Archives

Spring Comes to Ottawa

Cedar Waxwing

April has arrived, and I think spring has finally arrived with it. We’ve finally had some nice, sunny days and the weather has warmed up, so Deb and I finally got together to do some birding on the second day of April. We headed over to Mud Lake, where we only managed to tally 20 species; this is usually a great place to take in spring migration, but there was surprisingly little difference in the species seen since my previous visit on March 18th. The best birds there were an American Tree Sparrow, three Wood Ducks flying along the river, and an adult Cooper’s Hawk in the woods. Once again a male and female Downy Woodpecker pair came readily to my hand to take some food. I am now noting these birds in eBird, as I’ve been hand-feeding them for a couple of years now. The starlings singing near the filtration plant were of special interest, as we heard them imitating the calls of a Killdeer, an Eastern Wood-pewee, and even a Tree Frog!

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Algonquin Park: Finches, Martens, and Canada’s National Bird

Gray Jay

Gray Jay

It’s been a while since I’ve been to Algonquin Park – over three and a half years! – and after having a camping trip with Dad last summer and a birding trip with Deb this winter both fall through, I wasn’t sure when I’d get to visit that beautiful park again. When Jon Ruddy announced an excursion to Algonquin this month, I jumped on the chance to go. The birding there this winter has been excellent, with not only the usual Boreal specialties being found on most visits (including Gray Jay, Evening Grosbeak, Boreal Chickadee, and Spruce Grouse), but also most of the winter finches as well. In addition, the park naturalists had put out a road-killed moose carcass in the valley below the Visitor Center, and foxes were being seen feeding on it. Pine Martens have also been observed at the suet feeders and Mew Lake garbage bins in the park on occasion.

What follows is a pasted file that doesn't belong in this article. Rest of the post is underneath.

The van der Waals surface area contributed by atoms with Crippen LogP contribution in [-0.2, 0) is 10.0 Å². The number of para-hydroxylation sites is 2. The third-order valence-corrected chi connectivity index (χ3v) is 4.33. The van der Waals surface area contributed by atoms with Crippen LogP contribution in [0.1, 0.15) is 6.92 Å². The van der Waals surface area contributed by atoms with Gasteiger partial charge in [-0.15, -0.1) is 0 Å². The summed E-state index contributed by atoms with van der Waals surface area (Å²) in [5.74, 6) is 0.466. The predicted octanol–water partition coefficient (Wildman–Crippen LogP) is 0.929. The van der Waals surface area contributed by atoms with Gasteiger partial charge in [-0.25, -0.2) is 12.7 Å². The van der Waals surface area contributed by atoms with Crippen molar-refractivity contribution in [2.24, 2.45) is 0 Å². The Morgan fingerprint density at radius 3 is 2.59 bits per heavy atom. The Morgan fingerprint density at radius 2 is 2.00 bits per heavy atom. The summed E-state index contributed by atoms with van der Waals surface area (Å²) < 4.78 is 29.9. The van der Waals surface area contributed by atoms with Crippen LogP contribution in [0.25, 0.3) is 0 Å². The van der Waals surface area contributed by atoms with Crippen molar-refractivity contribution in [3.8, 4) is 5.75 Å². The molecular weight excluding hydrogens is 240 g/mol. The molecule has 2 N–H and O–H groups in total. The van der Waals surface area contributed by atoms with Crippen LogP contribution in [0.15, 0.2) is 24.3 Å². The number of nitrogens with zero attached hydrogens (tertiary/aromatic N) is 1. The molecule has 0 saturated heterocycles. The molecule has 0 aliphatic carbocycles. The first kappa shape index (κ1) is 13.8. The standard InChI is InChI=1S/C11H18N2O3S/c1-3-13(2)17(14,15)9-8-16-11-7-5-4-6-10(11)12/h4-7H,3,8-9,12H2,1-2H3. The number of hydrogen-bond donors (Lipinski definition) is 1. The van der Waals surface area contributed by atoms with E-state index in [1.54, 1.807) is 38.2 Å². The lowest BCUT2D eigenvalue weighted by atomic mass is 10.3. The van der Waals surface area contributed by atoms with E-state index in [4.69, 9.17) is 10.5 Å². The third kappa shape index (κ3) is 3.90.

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A Walk at the Pond

Eastern Cottontail

Eastern Cottontail

On the last day of July I got a late start and headed over to the storm water ponds with the intention of checking them briefly before heading elsewhere. However, I had such a great time I ended up spending almost 90 minutes there! Once again when I arrived, I was startled to see a number of swallows flying above the ponds. Most appeared to be Barn Swallows, but I did see at least two Bank Swallows flying with them. It is interesting to think that they managed to nest here this past summer with all the construction going on; fortunately the bridge they nest under hasn’t been touched by the construction. I later found the Barn Swallows resting on the roof of a nearby house, and counted about 15 of them.

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Summer at the Pond

Green Heron

Green Heron